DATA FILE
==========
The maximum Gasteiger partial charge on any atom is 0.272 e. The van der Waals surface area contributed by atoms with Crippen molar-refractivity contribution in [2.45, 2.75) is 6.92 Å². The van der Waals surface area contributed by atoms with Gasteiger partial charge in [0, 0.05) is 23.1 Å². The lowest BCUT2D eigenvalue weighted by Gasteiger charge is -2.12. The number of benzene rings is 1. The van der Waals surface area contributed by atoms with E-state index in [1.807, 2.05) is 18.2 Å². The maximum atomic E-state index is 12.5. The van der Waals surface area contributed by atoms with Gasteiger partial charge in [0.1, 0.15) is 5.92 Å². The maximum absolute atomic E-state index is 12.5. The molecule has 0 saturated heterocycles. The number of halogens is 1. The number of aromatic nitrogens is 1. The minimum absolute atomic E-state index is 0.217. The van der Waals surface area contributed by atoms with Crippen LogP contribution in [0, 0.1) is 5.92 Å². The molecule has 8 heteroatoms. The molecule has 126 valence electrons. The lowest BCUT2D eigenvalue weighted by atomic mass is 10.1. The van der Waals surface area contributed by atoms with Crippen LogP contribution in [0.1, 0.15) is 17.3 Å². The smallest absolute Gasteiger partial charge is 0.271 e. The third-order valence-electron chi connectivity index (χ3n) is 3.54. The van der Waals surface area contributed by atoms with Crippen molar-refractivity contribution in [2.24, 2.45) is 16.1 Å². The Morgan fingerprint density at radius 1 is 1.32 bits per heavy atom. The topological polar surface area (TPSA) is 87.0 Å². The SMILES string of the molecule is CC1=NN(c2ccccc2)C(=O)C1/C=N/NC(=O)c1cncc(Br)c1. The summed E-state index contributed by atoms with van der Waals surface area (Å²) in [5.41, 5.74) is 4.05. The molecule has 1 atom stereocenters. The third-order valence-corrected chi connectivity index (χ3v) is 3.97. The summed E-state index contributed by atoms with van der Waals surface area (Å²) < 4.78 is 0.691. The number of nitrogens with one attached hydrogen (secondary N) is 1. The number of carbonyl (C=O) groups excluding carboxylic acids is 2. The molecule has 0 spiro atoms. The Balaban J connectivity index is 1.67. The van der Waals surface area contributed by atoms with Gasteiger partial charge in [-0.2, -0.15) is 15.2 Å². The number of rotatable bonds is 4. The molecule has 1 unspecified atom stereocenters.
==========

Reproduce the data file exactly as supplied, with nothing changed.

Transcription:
The maximum Gasteiger partial charge on any atom is 0.272 e. The van der Waals surface area contributed by atoms with Crippen molar-refractivity contribution in [2.45, 2.75) is 6.92 Å². The van der Waals surface area contributed by atoms with Gasteiger partial charge in [0, 0.05) is 23.1 Å². The lowest BCUT2D eigenvalue weighted by Gasteiger charge is -2.12. The number of benzene rings is 1. The van der Waals surface area contributed by atoms with E-state index in [1.807, 2.05) is 18.2 Å². The maximum atomic E-state index is 12.5. The van der Waals surface area contributed by atoms with Gasteiger partial charge in [0.1, 0.15) is 5.92 Å². The maximum absolute atomic E-state index is 12.5. The molecule has 0 saturated heterocycles. The number of halogens is 1. The number of aromatic nitrogens is 1. The minimum absolute atomic E-state index is 0.217. The van der Waals surface area contributed by atoms with Crippen LogP contribution in [0, 0.1) is 5.92 Å². The molecule has 8 heteroatoms. The molecule has 126 valence electrons. The lowest BCUT2D eigenvalue weighted by atomic mass is 10.1. The van der Waals surface area contributed by atoms with Crippen LogP contribution in [0.1, 0.15) is 17.3 Å². The smallest absolute Gasteiger partial charge is 0.271 e. The third-order valence-electron chi connectivity index (χ3n) is 3.54. The van der Waals surface area contributed by atoms with Crippen molar-refractivity contribution in [2.24, 2.45) is 16.1 Å². The Morgan fingerprint density at radius 1 is 1.32 bits per heavy atom. The topological polar surface area (TPSA) is 87.0 Å². The SMILES string of the molecule is CC1=NN(c2ccccc2)C(=O)C1/C=N/NC(=O)c1cncc(Br)c1. The summed E-state index contributed by atoms with van der Waals surface area (Å²) in [5.41, 5.74) is 4.05. The molecule has 1 atom stereocenters. The third-order valence-corrected chi connectivity index (χ3v) is 3.97. The summed E-state index contributed by atoms with van der Waals surface area (Å²) < 4.78 is 0.691. The number of nitrogens with one attached hydrogen (secondary N) is 1. The number of carbonyl (C=O) groups excluding carboxylic acids is 2. The molecule has 0 spiro atoms. The Balaban J connectivity index is 1.67. The van der Waals surface area contributed by atoms with Gasteiger partial charge in [-0.2, -0.15) is 15.2 Å². The number of rotatable bonds is 4. The molecule has 1 unspecified atom stereocenters.